This first stamp from Switzerland, 1969 covers several safety and PPE items: industrial and foundry safety, hard hat, gloves, safety goggles, safety apron, remote handling tool. Next is a stamp from GDR, 1971 that shows a key benefit from wearing a hard hat: protection from falling objects. This issue was part of the accident prevention series that also featured: fire safety, fall protection, safety guard, electrical safety, foot protection, traffic safety, lifting safety, manhole cover and safety barrier.
Perhaps my first encounter and use of PPE was in high school during sciences courses in biology, chemistry and physics. The lab sessions required use of lab coats, safety goggles and often gloves. When I went to work in the radiology department at the regional medical center, the lab coat and gloves became routine and I received my initial radiation exposure monitoring device (film badge) from Landauer around 1974-1975 (even before I was 18 [anyone remember 5x(N-18)]?).
Where I work at the NIST Center for Neutron Research (NCNR), part of the National Institute of Standards and Technology (NIST) the working environment is quite dynamic and demanding at times. There is a 20 MW research nuclear reactor that supplies neutrons for neutron measurement and detection capabilities for the U.S. research community. Since I started working here in 2008 the facility has doubled in size, added 8 major neutron instrument stations and plans in the works for several more. During both routine and maintenance operations, the utilization of safety equipment and personal protective equipment (PPE) is standard practice. At the NCNR, safety is about how we do our work. One thing that is constant at our facility is change. Of the typical safety equipment and PPE available and in use in today’s work environment, most of these if not all, are used at our facility. Among the stamp issuing countries of the world, there is a great variety of safety equipment and PPE depicted on stamps. The list of safety equipment and PPE that I found on stamps includes (from head to toe): head protection; lifting safety; eye protection; welding safety; respirator, bubble hood; hand, cut protection; foot protection; fall protection, manhole cover; labcoat, gloves; electrical safety; seat belts; health monitoring, medical surveillance (ergonomics, audiology, urinalysis); and glove box.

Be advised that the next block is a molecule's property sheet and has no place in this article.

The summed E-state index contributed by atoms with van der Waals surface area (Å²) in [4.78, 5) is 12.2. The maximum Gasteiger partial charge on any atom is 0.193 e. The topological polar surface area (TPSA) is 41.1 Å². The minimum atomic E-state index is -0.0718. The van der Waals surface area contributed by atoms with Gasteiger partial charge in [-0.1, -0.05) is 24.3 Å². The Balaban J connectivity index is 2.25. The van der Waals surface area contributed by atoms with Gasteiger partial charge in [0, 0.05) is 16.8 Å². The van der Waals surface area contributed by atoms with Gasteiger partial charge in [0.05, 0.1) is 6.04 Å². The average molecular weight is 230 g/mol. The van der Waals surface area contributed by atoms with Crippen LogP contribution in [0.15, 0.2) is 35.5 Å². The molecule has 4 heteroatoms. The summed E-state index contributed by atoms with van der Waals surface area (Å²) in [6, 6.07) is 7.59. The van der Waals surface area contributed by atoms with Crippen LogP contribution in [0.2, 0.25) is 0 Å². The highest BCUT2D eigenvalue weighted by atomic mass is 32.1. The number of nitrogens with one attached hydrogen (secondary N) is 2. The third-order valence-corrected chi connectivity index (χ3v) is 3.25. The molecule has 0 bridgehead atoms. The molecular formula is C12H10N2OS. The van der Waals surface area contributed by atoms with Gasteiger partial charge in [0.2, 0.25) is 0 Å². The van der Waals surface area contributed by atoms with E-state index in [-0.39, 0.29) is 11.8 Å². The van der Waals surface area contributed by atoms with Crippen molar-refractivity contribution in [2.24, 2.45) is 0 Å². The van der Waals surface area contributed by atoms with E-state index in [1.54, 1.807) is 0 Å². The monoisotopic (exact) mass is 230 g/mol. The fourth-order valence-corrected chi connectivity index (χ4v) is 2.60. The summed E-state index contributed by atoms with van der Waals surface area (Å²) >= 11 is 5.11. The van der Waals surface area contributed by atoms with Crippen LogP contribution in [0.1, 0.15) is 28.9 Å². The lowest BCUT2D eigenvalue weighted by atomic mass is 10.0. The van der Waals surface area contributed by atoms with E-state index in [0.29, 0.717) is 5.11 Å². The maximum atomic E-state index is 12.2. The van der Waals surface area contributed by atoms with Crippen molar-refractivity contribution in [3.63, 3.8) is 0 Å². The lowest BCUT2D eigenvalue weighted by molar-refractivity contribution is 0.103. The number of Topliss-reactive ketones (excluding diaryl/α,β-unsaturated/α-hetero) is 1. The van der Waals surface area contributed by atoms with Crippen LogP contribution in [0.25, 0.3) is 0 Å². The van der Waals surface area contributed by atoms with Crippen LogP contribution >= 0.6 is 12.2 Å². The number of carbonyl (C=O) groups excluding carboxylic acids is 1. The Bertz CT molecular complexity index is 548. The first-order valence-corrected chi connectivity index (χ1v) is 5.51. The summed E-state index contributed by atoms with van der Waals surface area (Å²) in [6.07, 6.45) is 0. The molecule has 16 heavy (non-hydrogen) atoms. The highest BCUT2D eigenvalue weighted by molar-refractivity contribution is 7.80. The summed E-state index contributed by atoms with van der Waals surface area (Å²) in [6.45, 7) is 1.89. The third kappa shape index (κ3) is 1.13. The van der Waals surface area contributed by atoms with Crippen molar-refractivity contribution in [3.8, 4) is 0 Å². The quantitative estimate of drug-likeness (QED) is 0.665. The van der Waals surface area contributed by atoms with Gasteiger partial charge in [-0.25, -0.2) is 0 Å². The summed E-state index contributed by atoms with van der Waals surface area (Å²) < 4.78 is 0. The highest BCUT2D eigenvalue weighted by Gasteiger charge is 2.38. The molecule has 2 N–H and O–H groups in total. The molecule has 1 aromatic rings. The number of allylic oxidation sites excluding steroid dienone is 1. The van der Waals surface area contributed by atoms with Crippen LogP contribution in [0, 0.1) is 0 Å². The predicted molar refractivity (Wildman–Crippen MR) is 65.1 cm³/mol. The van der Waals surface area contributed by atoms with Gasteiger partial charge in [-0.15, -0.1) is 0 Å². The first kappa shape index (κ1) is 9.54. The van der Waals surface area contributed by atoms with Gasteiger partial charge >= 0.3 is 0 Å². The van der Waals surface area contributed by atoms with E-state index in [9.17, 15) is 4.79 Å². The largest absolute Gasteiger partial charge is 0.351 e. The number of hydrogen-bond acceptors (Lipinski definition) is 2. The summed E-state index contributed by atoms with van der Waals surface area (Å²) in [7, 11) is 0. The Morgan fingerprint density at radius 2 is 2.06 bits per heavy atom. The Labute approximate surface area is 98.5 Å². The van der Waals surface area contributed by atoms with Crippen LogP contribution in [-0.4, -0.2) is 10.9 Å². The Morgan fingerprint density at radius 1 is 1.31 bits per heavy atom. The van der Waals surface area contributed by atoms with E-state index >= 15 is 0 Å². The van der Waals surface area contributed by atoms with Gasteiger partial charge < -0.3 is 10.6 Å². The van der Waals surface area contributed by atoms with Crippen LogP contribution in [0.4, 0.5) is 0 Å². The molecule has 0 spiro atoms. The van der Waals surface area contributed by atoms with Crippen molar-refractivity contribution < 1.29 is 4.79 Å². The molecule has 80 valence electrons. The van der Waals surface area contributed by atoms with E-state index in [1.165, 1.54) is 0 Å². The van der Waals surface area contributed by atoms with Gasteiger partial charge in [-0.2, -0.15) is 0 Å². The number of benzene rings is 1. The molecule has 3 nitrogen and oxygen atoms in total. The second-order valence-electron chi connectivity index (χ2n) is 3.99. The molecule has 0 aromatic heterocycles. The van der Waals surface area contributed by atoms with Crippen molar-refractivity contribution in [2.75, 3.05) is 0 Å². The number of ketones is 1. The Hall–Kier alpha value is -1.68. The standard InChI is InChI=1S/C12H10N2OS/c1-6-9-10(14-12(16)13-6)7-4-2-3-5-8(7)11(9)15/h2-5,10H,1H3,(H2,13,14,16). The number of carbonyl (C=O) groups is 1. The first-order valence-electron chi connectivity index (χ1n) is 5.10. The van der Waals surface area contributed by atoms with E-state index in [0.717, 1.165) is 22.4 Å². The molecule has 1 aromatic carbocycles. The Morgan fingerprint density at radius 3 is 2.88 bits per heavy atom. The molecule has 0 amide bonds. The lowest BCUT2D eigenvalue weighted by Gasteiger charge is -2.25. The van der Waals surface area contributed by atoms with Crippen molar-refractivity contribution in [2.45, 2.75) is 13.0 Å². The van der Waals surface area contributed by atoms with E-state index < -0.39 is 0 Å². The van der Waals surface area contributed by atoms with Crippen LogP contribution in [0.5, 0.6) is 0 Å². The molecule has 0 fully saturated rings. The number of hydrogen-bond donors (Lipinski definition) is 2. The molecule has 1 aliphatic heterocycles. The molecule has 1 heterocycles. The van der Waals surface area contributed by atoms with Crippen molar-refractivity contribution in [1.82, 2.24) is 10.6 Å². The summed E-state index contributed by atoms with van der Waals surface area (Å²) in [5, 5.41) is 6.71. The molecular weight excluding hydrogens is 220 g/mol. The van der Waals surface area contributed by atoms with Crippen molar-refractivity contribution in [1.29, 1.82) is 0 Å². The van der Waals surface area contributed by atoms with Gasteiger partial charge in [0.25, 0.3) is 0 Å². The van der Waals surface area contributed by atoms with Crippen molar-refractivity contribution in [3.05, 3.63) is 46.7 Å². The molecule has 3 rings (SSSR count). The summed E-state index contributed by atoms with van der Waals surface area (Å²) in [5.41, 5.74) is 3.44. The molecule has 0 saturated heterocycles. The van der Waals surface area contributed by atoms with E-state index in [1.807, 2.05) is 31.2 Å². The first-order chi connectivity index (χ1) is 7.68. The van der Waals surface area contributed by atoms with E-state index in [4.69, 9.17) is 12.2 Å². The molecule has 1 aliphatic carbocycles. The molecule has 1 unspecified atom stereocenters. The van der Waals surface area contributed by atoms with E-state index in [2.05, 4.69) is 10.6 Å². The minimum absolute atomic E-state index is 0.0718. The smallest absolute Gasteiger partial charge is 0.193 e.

Ephraim McDowell, an American physician and pioneer surgeon. The first person to successfully remove an ovarian tumor, he has been called “the father of ovariotomy” as well as founding father of abdominal surgery and in particular lithotomy (kidney stone removal).
Harvey W. Wiley, Chemist, known as the “Father of the FDA”.
Chester Carlson, an American physicist, inventor, and patent attorney. He is best known for having invented the process of electrophotography and was subsequently renamed xerography. So if you have ever made a Xerox copy, you can thank Carlson.
Harvey Cushing, an American neurosurgeon. A pioneer of brain surgery, he was the first person to describe Cushing’s disease. He is often called the father of modern neurosurgery.
Ivan Puluj, Ivan Pavlovich Puluj, a Ukrainian-born physicist and inventor who was an early developer of the use of X-rays for medical imaging. Puluj did heavy research into cathode rays, publishing several papers about it between 1880 and 1882. As a result of experiments into what he called cold light Puluj developed the Puluj lamp which was mass-produced for some time. This device was also a primitive X-ray tube. He was among the first who worked with X-Rays and used them for medical diagnostics. Puluj is often referred to as the Röntgen of Ukraine and in some circles he is credited with the discovery of X-rays. Along the same thread to uncover developers in the medical sciences I came upon this stamp of radiologist Ivan Pavlovich Puluj. Once again, all research on Puluj revealed documents in Russian that I had to translate to publish a biographical article online.
Emil Theodor Kocher, a Swiss physician and medical researcher who received the 1909 Nobel Prize in Physiology or Medicine for his work in the physiology, pathology and surgery of the thyroid. Among his many accomplishments are the introduction and promotion of aseptic surgery and scientific methods in surgery, specifically reducing the mortality of thyroidectomies below 1% in his operations.
Santiago Ramón y Cajal, a Spanish pathologist, histologist, neuroscientist and Nobel laureate. His original pioneering investigations of the microscopic structure of the brain have led him to be designated by many as the father of modern neuroscience. His medical artistry was legendary, and hundreds of his drawings illustrating the delicate arborizations of brain cells are still in use for educational and training purposes.
Allan MacLeod Cormack, a South African American physicist who won the 1979 Nobel Prize in Physiology or Medicine (along with Godfrey Hounsfield) for his work on X-ray computed tomography (CT).